This is Pittsburgh. This is the Super Bowl. There are 250,000 people jammed into the downtown in the middle of a workday in February. As Steeler linebacker number 55 Joey Porter said, “There is nobody working; nobody in school. They’re all here!”

We needed this.

The city is bankrupt. Every scheme to save the region, once the steel corporations, Westinghouse and all the affiliated industries committed murder in the ‘80s, failed. The “new economy” gave us US Air, which after countless concessions from their pilots, flight attendants and mechanics, and millions of public dollars, went bust.

The medical industry produced a handful of superstars of transplant surgery, but tens of thousands of professionals and non-professionals struggle with an endless workday, declining wages and understaffing that makes grownups cry. It is almost totally non-union.

Bio-tech and high tech was supposed to be the corporate lifeline for Pittsburgh. The former LTV and before that J&L Steel Corp. site was devoted to the “future,” in the city where, during the Super Bowl run of the ‘70s, over 20,000 union families were able to buy a home and send their kids to college. That corporate “future” vision saw the city’s population shrink from 600,000 in the era of four Super Bowl victories to about 320,000 when the final gun sounded in Detroit this month.

There are times when it seems like the only guy working is the guy selling exterior grade plywood to board up abandoned property.

The Pittsburgh region had the largest concentration of industrial workers in the world the last time the Super Bowl trophy was carried through the streets by the game’s MVP. Now it has the largest concentration of senior citizens.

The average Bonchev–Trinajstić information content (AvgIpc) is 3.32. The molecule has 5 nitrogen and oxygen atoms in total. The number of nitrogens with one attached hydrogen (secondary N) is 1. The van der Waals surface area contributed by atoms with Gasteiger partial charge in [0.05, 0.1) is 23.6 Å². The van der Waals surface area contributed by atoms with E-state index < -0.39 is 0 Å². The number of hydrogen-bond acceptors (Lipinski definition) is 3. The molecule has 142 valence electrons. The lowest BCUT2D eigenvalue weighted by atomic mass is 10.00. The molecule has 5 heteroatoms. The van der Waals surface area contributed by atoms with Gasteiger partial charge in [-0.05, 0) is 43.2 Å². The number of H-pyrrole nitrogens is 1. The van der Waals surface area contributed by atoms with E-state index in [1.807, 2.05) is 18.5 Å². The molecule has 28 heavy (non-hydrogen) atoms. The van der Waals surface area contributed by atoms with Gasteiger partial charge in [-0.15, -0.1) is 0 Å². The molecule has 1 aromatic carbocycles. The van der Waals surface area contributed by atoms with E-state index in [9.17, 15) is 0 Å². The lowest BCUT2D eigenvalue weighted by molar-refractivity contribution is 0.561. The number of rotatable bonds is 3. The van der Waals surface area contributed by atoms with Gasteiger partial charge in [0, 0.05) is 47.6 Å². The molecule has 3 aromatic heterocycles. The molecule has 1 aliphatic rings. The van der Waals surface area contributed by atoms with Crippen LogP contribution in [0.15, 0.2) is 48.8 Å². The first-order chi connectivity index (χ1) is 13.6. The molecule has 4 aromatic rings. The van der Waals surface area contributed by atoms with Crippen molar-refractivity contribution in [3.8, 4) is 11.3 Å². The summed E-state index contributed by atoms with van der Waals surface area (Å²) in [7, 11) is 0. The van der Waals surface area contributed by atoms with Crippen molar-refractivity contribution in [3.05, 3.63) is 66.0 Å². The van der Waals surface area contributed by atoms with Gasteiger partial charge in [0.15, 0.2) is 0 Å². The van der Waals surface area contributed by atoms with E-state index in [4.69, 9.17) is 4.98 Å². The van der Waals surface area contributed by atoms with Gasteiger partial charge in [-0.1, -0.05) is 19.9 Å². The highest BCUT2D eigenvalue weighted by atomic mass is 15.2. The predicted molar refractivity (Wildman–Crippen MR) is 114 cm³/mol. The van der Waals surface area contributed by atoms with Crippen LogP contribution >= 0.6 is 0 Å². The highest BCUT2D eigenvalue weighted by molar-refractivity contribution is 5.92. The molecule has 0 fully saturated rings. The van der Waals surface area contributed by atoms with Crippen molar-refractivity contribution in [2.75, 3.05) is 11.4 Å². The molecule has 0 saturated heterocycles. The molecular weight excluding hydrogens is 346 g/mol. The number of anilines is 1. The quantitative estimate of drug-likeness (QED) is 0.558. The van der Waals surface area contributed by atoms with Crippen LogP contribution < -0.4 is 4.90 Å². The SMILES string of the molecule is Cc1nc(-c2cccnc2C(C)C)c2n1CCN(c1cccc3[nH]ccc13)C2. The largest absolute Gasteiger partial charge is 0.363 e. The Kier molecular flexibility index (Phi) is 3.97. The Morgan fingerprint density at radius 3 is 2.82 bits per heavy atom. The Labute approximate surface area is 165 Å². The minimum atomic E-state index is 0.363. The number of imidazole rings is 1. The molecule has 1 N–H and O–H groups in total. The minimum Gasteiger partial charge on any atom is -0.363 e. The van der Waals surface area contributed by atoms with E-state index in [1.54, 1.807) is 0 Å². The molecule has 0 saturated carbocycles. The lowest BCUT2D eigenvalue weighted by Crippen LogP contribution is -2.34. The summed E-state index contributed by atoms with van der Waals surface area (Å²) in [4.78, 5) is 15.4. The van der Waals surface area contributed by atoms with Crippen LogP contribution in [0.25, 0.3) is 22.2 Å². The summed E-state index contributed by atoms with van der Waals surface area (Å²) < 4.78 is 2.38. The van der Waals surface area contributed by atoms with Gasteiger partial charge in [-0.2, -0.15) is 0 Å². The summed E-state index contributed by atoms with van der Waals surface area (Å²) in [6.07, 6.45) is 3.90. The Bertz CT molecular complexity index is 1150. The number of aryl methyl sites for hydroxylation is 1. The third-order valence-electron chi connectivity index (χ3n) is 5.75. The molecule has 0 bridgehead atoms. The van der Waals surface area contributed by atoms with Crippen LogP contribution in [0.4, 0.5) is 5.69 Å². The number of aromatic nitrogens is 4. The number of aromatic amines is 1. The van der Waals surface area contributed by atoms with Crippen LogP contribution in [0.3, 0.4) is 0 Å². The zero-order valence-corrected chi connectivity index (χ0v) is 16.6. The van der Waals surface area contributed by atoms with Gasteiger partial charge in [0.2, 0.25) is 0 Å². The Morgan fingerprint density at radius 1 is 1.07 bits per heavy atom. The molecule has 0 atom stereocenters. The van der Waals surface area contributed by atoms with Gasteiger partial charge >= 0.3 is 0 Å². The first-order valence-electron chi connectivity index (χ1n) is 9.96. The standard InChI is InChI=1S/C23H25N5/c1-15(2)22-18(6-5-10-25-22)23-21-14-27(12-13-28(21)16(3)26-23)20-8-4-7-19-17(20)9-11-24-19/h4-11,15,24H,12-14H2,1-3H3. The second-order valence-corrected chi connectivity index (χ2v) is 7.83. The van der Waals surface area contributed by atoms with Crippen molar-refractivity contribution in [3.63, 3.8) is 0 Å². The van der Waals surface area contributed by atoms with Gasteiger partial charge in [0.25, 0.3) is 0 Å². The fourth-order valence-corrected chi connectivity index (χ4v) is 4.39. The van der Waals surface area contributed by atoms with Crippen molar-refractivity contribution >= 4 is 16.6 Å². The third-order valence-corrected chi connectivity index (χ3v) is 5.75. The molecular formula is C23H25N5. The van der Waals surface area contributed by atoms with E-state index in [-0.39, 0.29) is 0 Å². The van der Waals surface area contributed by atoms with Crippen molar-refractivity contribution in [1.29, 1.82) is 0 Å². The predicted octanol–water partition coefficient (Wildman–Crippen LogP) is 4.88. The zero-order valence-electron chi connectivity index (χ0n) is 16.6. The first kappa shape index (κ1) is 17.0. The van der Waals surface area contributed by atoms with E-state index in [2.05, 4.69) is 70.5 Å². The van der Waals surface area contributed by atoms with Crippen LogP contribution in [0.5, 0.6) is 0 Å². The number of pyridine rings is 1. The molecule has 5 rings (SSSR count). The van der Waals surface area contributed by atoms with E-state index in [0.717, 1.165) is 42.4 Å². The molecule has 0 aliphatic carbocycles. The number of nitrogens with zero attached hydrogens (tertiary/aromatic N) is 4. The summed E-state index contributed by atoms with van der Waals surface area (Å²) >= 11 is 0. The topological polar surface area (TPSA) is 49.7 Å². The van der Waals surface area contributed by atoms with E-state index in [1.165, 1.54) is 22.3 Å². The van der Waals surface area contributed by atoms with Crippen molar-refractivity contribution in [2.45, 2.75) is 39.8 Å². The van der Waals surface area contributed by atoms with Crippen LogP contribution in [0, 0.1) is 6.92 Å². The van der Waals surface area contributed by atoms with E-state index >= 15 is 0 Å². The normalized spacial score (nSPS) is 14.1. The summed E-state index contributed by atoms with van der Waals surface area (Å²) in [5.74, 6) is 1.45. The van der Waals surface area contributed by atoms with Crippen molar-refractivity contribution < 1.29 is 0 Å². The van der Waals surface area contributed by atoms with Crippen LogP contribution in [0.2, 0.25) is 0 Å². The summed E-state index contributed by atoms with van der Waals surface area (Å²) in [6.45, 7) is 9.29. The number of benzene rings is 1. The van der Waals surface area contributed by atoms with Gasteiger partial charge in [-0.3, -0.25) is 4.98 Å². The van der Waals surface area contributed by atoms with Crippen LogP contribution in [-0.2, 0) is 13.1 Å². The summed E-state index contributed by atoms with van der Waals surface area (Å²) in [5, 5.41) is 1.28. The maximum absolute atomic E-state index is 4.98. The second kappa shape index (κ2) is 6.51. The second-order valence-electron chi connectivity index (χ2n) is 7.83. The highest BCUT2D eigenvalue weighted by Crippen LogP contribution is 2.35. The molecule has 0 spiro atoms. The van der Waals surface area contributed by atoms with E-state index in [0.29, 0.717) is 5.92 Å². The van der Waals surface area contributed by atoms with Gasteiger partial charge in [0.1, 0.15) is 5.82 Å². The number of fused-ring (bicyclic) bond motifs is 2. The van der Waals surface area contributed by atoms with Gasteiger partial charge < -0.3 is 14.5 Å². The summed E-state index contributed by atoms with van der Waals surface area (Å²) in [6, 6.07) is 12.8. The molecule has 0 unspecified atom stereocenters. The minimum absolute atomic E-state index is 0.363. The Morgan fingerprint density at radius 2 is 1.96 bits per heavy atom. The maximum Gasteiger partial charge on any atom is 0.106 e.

Nothing in Pittsburgh is easy. To get to Detroit, even compete on Super Sunday, the Steelers had to win three road games. It was a roller-coaster season with the city’s pride ending up a wild card, sixth seed in the playoff tournament. The road to Detroit, our soul mate, destination of the steel products still rolled in the Mon Valley, went through Cincinnati, Indianapolis and Denver. Somehow, even with a Jerome Bettis fumble, his first in recent memory, and quarterback Ben Roethlisberger’s game-saving tackle, the Steelers made it. Only in Pittsburgh would a quarterback be remembered for a tackle. They didn’t collapse. Didn’t throw three interceptions. Stayed with what they do best, with a little imagination and a big dose of leadership. They fought as a team and played like there was no tomorrow.

The pride is back. For a brief moment here, the best-known product is steel toughness, steel brains, steel values and steel confidence, not Heinz ketchup, not Santorum.

The grit of Pittsburgh met the laptops of Seattle and, at the end of 60 minutes, the grit walked off with the Lombardi trophy.

Stay tuned. This city, this region, this working class has more history to record and it is not just in the NFL Hall of Fame.

Denise Winebrenner Edwards (dwinebr696@aol.com) is president of the Wilkinsburg, Pa., Borough Council, next door to Pittsburgh, and a member of the People’s Weekly World editorial board.

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